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Good Soup

by AJ Birt 2 months ago in Short Story / Humor / Fantasy
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The chaotic process of making a culinary miracle

Good Soup
Photo by Gianluca Gerardi on Unsplash

“Carrots, peas, red pepper, and - what else is in the fridge? - oh yeah, onions, garlic, spring onions maybe? Could put kale in too…”

A stream of muttering drifted from the kitchen amidst a plume of steam. Through the vapour a plume of brown hair was visible, rumpled and pushed vigorously to one side as its owner attempted to read the crumbling paper.

“Wait, onions are already in, don’t need onions. Potato? Could boil some water… Shit, the kettle should be on - shit, the onions are burning, shit shit shit shit -”

Vulgarities seasoned the burned vegetables. Smooth hands frantically grabbed a spatula and attempted to lift the crusty onions from the bottom of the pan. Only when boiling water was sent cascading into the saucepan did the onions concede their grip.

“Right, okay, it’s fine, it’s fine,” they mumbled, alternating their reassurances with other whispered swears. This undercurrent of noise accompanied peppers beginning to sizzle, joined carrots thudding into the saucepan.

Soon, all the vegetables were added. The frazzled chéf stood back, pushed their hair away from their face and breathed a sigh of fear. The vegetables were in; the water was simmering. Now the next task was simply waiting. Or was it?

“Oh my God, the seasoning!”

Cupboard doors flew open as the panicked cook hunted down the necessary spices. Paprika, salt, pepper, chilli flakes, oregano, some smoked paprika too, cumin, turmeric…

A tub of unlabelled seasoning dropped onto the counter. Its glass case rattled a little as it settled, drawing Charlie’s attention away from their pile of vegetables.

“Huh. Never seen you before.”

They grabbed the pot, cracked open the lid, and made a motion as if to throw a pinch into the soup. Before they could move further than an inch the scent of the spice stopped them dead in their tracks. Spice, and coal, and petrichor; scents that came with texture; the feeling of being under a blanket in winter, getting a ‘flu shot, and sleeping whilst a candle burns low.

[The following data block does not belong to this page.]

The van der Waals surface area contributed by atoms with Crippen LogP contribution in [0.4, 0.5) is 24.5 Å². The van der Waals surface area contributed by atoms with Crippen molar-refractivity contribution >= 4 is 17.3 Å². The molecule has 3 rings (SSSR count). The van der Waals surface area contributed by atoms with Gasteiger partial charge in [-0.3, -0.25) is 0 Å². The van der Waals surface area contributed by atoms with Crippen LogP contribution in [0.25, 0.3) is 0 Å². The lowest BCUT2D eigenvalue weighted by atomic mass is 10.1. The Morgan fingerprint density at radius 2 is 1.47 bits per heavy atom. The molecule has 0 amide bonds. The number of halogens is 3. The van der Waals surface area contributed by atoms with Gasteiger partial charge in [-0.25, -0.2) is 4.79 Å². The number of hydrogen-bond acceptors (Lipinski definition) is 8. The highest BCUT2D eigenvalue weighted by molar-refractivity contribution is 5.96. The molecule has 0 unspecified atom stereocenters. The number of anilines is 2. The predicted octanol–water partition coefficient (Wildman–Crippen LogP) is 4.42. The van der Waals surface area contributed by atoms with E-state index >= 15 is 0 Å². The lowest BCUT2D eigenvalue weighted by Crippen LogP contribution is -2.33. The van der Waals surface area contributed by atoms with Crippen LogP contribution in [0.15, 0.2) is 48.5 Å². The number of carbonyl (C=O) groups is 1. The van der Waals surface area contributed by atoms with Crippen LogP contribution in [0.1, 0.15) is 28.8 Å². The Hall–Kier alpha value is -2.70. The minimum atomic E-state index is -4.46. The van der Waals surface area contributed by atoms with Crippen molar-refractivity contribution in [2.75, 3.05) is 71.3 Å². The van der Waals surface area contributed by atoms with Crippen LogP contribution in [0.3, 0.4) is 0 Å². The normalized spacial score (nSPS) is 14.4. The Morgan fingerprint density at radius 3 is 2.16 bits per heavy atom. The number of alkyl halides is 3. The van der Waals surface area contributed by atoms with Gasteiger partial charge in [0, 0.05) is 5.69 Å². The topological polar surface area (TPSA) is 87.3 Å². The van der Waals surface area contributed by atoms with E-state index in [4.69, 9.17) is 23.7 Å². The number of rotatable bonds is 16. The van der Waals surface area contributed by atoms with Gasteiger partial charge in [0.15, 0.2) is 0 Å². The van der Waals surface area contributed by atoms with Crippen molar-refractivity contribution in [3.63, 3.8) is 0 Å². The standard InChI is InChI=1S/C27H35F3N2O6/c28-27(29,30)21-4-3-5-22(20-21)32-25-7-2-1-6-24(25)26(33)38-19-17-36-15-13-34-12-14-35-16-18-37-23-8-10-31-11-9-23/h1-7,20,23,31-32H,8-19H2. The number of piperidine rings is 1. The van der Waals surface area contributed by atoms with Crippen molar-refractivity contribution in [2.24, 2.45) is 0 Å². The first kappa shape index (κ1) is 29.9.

“Yeah you’re definitely going in the soup,” Charlie decided, lifting their suddenly heavy hand and upending the jar. Despite the lid being entirely off, a trickle of sand was all that entered the bubbling saucepan.

Underwhelmed, Charlie chucked the pot back into the cupboard. They had no time for strange seasonings that had solidified in their jar. The soup was their priority. The spoon was in, the pot was simmering, nothing was burnt or ruined (yet). All they had to do now was stir occasionally and wait. So naturally, Charlie went on their phone.

“Boring, dull, not interested, stop showing me the king, that’s a spoiler, that’s an advert…”

Charlie narrated their news feed whilst idly stirring with their other hand. In their head, they were talking to their cat, who used to sit vigil and watch every time Charlie started cooking. Once or twice Charlie had tripped over the fluffy obstacle, but largely the pair got along quite nicely in the kitchen. Elton would yell at the top of his lungs until given a crumb. Charlie would scold the cat for his disobedience, then sit on the floor with the cat in their lap until whatever was on the stove bubbled over, or their timer went off.

“I forgot to set a timer!”

Frantic swiping took Charlie’s other hand off the spoon. They were navigating too many apps, a brand new phone, and too many thoughts cluttering inside their head. Finding the clock app was a two hand job.

The spoon continued to stir, gently rotating as if caressed by invisible hands. Charlie was too busy fighting the ‘UPDATE PHONE’ notification to notice. If Elton had been there, his yowling would have set the distracted chef straight, but for the past few weeks the house had been eerily quiet. At night there were no cries for attention, no gentle thumping as paws trotted downstairs hunting for their owner (and a second supper). The only sound in the house was occasional, gentle sobbing.

Timer set, Charlie returned their attention to the pot. The spoon - undeterred by the sudden attention - continued its rounds, seemingly getting faster the longer that Charlie watched.

Perplexed, Charlie reached out to stop the spoon in its tracks. To their horror it passed straight through their palm, speeding up evermore. Unseen hands clicked the dials on the hob onto full and Charlie’s twenty-minute timer started to scream shrilly, ended far too soon and protesting in alarm at the strange happenings.

Charlie, to their credit, didn’t run screaming from the haunted kitchen. They dumbly tried to grab the spoon again, failing to realise that this would not bring back the corporeal form of the cutlery.

After seven frantic circuits, the spoon stopped. It swirled wildly in one place until the handle pointed firmly towards the back door. True to dramatic fashion, the back door slammed open with an accompanying burst of wet leaves. Contrary to Charlie’s expectations, the doorway was empty; no hulking figure backlit by streetlamps, no masked murderer posing before their killing spree. Just leaves.

“Your soup is done,” something announced from behind them.

Charlie screamed and spun around so quickly their socks slipped on the tiled floor, sending them careening backwards like an ice-skating deer. To their horror and relief, a hand grabbed their wrist, settling them back on solid ground.

“Careful. No upending soup,” a stern voice chastised them.

Charlie’s eyes finally took in the hand that was holding their arm in an iron grip. Clawed fingers, leathery, crimson skin. The arm was an even deeper scarlet and was well-muscled, veins protruding all over. Veins were visible on the torso, as well; a shirtless, red being was in Charlie’s kitchen. A shirtless being with pierced nipples that had little skulls covering the areolas.